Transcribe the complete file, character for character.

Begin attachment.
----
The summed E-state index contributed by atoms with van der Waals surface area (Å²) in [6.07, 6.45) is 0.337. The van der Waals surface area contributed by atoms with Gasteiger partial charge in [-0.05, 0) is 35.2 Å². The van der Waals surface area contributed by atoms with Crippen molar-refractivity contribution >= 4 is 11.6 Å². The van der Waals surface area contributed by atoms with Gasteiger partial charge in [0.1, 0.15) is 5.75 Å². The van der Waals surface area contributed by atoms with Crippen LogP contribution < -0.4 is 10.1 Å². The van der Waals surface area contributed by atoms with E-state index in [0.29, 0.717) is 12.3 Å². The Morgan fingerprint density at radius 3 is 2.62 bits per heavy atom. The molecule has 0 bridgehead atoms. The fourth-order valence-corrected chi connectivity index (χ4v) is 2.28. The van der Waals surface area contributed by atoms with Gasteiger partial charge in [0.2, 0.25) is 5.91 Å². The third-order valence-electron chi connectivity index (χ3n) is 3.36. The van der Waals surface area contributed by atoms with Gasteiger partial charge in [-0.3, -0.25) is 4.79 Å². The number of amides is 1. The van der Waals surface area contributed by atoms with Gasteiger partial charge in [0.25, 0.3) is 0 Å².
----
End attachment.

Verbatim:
The summed E-state index contributed by atoms with van der Waals surface area (Å²) in [6.07, 6.45) is 0.337. The van der Waals surface area contributed by atoms with Gasteiger partial charge in [-0.05, 0) is 35.2 Å². The van der Waals surface area contributed by atoms with Crippen molar-refractivity contribution >= 4 is 11.6 Å². The van der Waals surface area contributed by atoms with Gasteiger partial charge in [0.1, 0.15) is 5.75 Å². The van der Waals surface area contributed by atoms with Crippen LogP contribution < -0.4 is 10.1 Å². The van der Waals surface area contributed by atoms with E-state index in [0.29, 0.717) is 12.3 Å². The Morgan fingerprint density at radius 3 is 2.62 bits per heavy atom. The molecule has 0 bridgehead atoms. The fourth-order valence-corrected chi connectivity index (χ4v) is 2.28. The van der Waals surface area contributed by atoms with Gasteiger partial charge in [0.2, 0.25) is 5.91 Å². The third-order valence-electron chi connectivity index (χ3n) is 3.36. The van der Waals surface area contributed by atoms with Gasteiger partial charge in [-0.3, -0.25) is 4.79 Å². The number of amides is 1. The van der Waals surface area contributed by atoms with Gasteiger partial charge in [0.25, 0.3) is 0 Å².